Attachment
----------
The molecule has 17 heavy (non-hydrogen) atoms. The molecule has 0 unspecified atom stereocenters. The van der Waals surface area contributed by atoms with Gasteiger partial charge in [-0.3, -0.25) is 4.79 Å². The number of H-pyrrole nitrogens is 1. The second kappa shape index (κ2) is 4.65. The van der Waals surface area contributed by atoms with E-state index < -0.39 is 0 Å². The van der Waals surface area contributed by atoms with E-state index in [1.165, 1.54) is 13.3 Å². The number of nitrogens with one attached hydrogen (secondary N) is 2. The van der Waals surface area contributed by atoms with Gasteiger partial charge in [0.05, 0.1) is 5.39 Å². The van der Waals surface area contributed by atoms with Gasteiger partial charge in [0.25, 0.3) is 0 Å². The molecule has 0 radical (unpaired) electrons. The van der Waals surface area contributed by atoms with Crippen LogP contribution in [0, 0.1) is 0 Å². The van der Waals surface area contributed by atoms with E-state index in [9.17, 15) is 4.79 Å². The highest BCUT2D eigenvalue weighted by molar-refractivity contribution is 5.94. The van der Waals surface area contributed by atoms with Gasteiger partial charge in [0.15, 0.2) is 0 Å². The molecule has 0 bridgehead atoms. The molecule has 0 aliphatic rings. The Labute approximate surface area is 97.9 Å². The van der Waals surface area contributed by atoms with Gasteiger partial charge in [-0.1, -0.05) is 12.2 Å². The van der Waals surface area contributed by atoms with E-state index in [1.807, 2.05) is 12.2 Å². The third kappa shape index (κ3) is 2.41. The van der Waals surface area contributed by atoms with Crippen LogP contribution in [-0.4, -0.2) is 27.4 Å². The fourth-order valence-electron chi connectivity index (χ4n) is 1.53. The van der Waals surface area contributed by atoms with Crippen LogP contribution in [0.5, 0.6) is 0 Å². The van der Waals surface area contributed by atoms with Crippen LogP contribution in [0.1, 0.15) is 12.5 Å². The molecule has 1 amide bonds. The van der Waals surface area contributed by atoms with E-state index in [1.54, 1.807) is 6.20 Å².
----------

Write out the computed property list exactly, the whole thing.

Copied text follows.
The molecule has 17 heavy (non-hydrogen) atoms. The molecule has 0 unspecified atom stereocenters. The van der Waals surface area contributed by atoms with Gasteiger partial charge in [-0.3, -0.25) is 4.79 Å². The number of H-pyrrole nitrogens is 1. The second kappa shape index (κ2) is 4.65. The van der Waals surface area contributed by atoms with E-state index < -0.39 is 0 Å². The van der Waals surface area contributed by atoms with E-state index in [1.165, 1.54) is 13.3 Å². The number of nitrogens with one attached hydrogen (secondary N) is 2. The van der Waals surface area contributed by atoms with Gasteiger partial charge in [0.05, 0.1) is 5.39 Å². The van der Waals surface area contributed by atoms with Gasteiger partial charge in [0.25, 0.3) is 0 Å². The molecule has 0 radical (unpaired) electrons. The van der Waals surface area contributed by atoms with Crippen LogP contribution in [0, 0.1) is 0 Å². The van der Waals surface area contributed by atoms with E-state index in [9.17, 15) is 4.79 Å². The highest BCUT2D eigenvalue weighted by molar-refractivity contribution is 5.94. The van der Waals surface area contributed by atoms with Gasteiger partial charge in [0.15, 0.2) is 0 Å². The molecule has 0 bridgehead atoms. The molecule has 0 aliphatic rings. The Labute approximate surface area is 97.9 Å². The van der Waals surface area contributed by atoms with Gasteiger partial charge in [-0.1, -0.05) is 12.2 Å². The van der Waals surface area contributed by atoms with E-state index in [1.807, 2.05) is 12.2 Å². The third kappa shape index (κ3) is 2.41. The van der Waals surface area contributed by atoms with Crippen LogP contribution in [-0.4, -0.2) is 27.4 Å². The fourth-order valence-electron chi connectivity index (χ4n) is 1.53. The van der Waals surface area contributed by atoms with Crippen LogP contribution in [0.5, 0.6) is 0 Å². The van der Waals surface area contributed by atoms with Crippen LogP contribution in [0.1, 0.15) is 12.5 Å². The molecule has 1 amide bonds. The van der Waals surface area contributed by atoms with E-state index in [1.54, 1.807) is 6.20 Å².